How Long Does a SOC Examination Take?

How long does a SOC examination take?

We are frequently asked how long it takes to complete a SOC examination. Unfortunately there is not an answer that fits for every examination because every service organization is different. But, if an organization has controls in place the average time taken for a SOC examination is typically one to three months for Type I reports, and six to 12 months for Type II reports. If controls are not in place, the examination can take longer.

What is a SOC 1 and a SOC 2?

A SOC 1 Report (Service Organization Controls Report) is a report on controls at a service organization that are relevant to user entities’ internal control over financial reporting. A SOC 1 is tailored to the services that a service organization provides to its clients, so the number of control objectives varies, along with what the control objectives cover.

For a SOC 2 Report, management of a service organization attests that certain controls are in place to meet some or all of the AICPA’s SOC 2 Trust Services Criteria (TSC). Management selects which of the five TSCs best address the risk of the services provided by the service organization. The Trust Services Criteria available are the following:

  1. Security – The system is protected against unauthorized access (both physical and logical).
  2. Availability – The system is available for operation and use as committed or agreed.
  3. Processing Integrity – System processing is complete, accurate, and authorized.
  4. Confidentiality – Information that is designated “confidential” is protected according to policy or agreement.
  5. Privacy – Personal information is collected, used, retained, disclosed, and disposed of in conformity with the commitments in the entity’s privacy notice and with criteria set forth in Generally Accepted Privacy Principles issued by the AICPA.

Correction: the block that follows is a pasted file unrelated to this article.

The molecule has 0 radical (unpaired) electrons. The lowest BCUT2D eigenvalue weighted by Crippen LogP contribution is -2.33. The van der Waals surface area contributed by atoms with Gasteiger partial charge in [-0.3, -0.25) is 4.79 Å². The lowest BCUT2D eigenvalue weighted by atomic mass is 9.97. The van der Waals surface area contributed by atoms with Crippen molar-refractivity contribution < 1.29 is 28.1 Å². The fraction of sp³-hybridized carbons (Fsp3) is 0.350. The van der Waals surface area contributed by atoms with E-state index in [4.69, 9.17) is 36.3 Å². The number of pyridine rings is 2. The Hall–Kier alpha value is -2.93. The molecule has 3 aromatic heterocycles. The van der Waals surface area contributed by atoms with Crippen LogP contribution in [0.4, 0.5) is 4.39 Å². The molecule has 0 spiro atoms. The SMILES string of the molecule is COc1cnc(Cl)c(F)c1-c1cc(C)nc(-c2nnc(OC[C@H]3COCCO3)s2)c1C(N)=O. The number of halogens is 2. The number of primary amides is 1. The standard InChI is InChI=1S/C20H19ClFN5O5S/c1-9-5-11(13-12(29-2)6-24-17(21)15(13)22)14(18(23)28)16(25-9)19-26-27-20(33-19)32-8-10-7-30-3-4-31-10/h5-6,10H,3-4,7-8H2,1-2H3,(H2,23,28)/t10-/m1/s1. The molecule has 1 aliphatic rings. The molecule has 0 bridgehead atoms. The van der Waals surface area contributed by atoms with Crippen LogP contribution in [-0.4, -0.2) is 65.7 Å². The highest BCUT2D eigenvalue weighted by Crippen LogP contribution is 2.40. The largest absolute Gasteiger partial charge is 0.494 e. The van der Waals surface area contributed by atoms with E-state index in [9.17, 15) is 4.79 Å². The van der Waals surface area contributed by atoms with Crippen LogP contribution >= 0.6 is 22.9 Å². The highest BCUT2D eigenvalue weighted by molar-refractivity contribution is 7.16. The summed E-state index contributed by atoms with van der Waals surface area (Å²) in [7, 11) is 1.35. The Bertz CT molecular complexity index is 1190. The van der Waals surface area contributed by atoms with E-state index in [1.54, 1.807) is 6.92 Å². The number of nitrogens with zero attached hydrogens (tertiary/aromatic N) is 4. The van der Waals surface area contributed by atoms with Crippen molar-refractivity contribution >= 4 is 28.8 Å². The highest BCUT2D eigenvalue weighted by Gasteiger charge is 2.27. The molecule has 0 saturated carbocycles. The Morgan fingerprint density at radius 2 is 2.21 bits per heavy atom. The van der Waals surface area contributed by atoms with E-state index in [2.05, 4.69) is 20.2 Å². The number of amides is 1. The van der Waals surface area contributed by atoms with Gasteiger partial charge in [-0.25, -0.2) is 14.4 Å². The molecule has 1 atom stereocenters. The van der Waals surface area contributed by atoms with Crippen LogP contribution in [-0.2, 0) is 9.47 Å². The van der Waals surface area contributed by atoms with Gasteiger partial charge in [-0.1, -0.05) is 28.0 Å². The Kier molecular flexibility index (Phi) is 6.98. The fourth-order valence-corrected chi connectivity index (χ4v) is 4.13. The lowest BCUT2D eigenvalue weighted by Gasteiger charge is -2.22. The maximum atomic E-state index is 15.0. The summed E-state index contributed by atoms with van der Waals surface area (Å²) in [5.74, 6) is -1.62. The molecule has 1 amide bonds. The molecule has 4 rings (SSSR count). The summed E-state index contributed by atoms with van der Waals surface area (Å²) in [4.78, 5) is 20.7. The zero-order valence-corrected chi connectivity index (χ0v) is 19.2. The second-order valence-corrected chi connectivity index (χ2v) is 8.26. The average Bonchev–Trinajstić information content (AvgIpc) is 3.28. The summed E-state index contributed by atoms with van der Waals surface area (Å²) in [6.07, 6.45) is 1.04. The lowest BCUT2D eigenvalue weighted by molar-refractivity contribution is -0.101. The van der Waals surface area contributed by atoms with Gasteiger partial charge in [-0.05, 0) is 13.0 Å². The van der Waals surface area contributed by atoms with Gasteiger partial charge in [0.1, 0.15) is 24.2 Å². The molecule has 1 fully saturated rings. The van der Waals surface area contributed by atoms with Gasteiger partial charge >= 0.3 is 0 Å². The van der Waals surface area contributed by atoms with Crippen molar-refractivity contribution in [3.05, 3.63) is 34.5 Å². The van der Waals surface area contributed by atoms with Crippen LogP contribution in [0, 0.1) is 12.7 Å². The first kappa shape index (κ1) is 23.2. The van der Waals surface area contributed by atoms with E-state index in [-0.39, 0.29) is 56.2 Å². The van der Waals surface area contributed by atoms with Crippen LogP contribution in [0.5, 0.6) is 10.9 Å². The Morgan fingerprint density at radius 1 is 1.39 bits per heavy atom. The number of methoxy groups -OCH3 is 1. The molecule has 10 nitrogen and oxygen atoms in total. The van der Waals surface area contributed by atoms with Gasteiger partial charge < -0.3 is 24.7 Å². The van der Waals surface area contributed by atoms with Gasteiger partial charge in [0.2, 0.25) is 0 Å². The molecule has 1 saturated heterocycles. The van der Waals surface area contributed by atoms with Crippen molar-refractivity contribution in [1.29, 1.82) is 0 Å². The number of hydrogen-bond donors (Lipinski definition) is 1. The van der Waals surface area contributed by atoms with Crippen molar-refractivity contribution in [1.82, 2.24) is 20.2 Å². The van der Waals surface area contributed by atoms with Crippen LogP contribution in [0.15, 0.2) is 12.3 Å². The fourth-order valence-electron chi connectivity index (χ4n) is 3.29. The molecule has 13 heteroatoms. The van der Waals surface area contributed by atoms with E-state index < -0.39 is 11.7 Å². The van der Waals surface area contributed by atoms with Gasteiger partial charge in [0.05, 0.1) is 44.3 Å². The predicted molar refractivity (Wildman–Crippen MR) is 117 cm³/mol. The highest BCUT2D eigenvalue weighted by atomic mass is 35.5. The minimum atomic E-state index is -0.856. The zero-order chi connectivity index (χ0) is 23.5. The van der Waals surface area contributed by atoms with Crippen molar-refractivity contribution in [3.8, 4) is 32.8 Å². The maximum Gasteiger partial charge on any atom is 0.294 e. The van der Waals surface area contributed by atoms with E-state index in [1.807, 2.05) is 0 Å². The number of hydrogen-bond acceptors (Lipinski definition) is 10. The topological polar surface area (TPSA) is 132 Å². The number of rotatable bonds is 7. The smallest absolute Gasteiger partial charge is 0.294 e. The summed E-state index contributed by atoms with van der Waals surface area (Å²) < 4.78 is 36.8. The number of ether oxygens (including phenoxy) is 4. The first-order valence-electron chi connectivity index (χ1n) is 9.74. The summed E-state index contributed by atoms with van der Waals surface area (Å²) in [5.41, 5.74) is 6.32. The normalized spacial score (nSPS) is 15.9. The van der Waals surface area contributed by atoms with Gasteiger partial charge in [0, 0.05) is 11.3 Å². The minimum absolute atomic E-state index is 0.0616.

For additional information of SOC 1 and SOC 2 see these articles:

In additional to there being a SOC 1 and a SOC 2 examination, each of these examinations can be a Type I or a Type II examination.

What is the Difference Between a Type I and a Type II?

Each SOC examination can be a Type I or a Type II. Type I reports are at a certain date that includes a description of the service organization’s controls as of a point-in-time. A Type I report includes an opinion on the design of controls as of the date specified in the report. There is no opinion on the operating effectiveness of controls over a period of time.

A Type II covers a period of time. The period of time is a minimum of six months, but is generally 12 months so there is no gap in coverage by the reports year-over-year. The report includes a description of the controls and also gives an opinion on the design and the operating effectiveness of the controls over the period of time specified in the report.

What takes longer, a type I or a type II report?

Does a Type II Take Longer Than a Type I?

A Type II SOC examination does not immediately mean the testing will take longer, though the amount of time required to get the report is different for a Type II vs a Type I. Because a Type I is as of a point-in-time, if a service organization has their controls in place and documented, an examination may be performed right away and a report generated. If controls are not in place, a pre-assessment or readiness assessment should be completed first and then a period of remediation will generally follow. Once controls are designed and in place, then the walkthroughs/testing of those controls can take place and a report generated.